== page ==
Safety and Quality in Healthcare

December 29, 2016   |  Tags: Blog   |  Tags: Training , Quality & Safety
Susan B Stillwell DNP, RN, CNE, FAAN, ANEF

Eliminating preventable patient harm continues to be the siren song in the health care industry.  Finding ways to reduce harm across the industry has been met with varying degrees of success. To achieve robust improvement in preventable harm, Marshall, Pronovost and Dixon-Woods (2013) describe the need for an integrative improvement science program of learning. Beginning the Fall 2017, the University of Portland Graduate School is offering such a program of study. The Quality & Safety, Master’s Degree offers front-line health care industry practitioners the opportunity for academic studies focused on becoming more reliant and resourceful problem-solving leaders. The program curriculum focuses on learning methods to creatively reframe the challenges in quality and safety to achieve safe and optimal care.

Creating is a broader way of thinking than synthesis and evaluation. The revised cognitive domain in Bloom’s classification system of learning places creating at the top of the hierarchically structure (Krathwohl & Anderson, 2010). The University of Portland program of study is focused on joining together knowledge strategies from divergent disciplines to create solutions for quality and safety problems with sustainable change. The course work focus on acquainting students with relevant information from a variety of disciplines to help practitioners think about new ways to break-through barriers to address recurrent problems.

The program is designed to prepare health professionals in hospitals, clinics and other health related industry to lead and initiate new initiatives in patient quality and safety balancing the cost-quality equation. The curriculum emphasizes creating new strategies to achieve sustainable quality and safety in healthcare through combining the knowledge from a variety of academic sectors to improve outcomes. The course work includes the study of improvement, change, business, data analytics, informatics and technology. Graduates of the program will be prepared to use a diverse framework in practice, to improve outcomes by creating and leading initiatives based on the evidence in the science from a variety of disciplines.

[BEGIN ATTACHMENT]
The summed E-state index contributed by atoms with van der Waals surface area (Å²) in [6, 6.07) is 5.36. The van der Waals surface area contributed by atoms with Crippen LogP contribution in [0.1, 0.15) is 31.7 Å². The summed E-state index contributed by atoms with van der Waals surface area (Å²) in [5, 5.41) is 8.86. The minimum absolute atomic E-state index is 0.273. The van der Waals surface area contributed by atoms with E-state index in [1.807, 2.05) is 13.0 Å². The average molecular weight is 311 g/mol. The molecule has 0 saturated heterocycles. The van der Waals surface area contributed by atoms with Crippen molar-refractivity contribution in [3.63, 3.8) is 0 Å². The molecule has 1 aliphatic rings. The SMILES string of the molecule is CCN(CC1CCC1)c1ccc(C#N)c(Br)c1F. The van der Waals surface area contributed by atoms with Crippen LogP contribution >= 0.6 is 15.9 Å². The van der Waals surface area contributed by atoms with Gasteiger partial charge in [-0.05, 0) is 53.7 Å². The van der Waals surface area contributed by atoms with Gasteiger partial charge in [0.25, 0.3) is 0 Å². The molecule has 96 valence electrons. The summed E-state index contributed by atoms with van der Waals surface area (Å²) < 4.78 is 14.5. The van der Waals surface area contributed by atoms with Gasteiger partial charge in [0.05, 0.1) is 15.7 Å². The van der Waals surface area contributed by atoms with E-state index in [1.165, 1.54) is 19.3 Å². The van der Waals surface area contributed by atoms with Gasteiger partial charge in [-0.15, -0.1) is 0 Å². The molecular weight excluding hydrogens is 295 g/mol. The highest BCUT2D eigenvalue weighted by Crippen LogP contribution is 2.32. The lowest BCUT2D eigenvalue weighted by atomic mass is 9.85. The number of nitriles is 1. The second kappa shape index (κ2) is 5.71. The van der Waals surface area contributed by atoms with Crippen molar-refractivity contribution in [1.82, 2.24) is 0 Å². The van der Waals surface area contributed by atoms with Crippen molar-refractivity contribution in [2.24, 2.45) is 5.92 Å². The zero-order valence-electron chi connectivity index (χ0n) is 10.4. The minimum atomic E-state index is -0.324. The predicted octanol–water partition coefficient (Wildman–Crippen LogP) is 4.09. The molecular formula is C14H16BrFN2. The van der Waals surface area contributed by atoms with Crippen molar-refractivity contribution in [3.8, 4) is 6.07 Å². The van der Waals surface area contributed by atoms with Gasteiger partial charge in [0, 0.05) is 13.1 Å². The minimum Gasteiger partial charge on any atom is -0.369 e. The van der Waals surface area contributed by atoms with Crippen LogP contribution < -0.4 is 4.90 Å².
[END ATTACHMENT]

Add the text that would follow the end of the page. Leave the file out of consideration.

Questions? Please contact Becca Fischer at fischer@up.edu.

Susan B. Stillwell, a fellow in the NLN Academy of Nursing Education and in the American Academy of Nursing, is Associate Professor and Associate Dean for Graduate Education at University of Portland, School of Nursing. Previously, she was assistant director of the Center for the Advancement of Evidence-based Practice at College of Nursing and Health Innovation, Arizona State University. Dr. Stillwell is an Expert EBP Mentor who has presented on evidence-based practice nationally and internationally, founded the first EBP Mentorship Program for Nurse Educators, and has authored and co-authored a number of publications on the evidence-based practice paradigm and innovative teaching strategies to integrate evidence-based practice across the curriculum. Dr. Stillwell is an NLN certified nurse educator and recipient of several teaching and faculty excellence awards.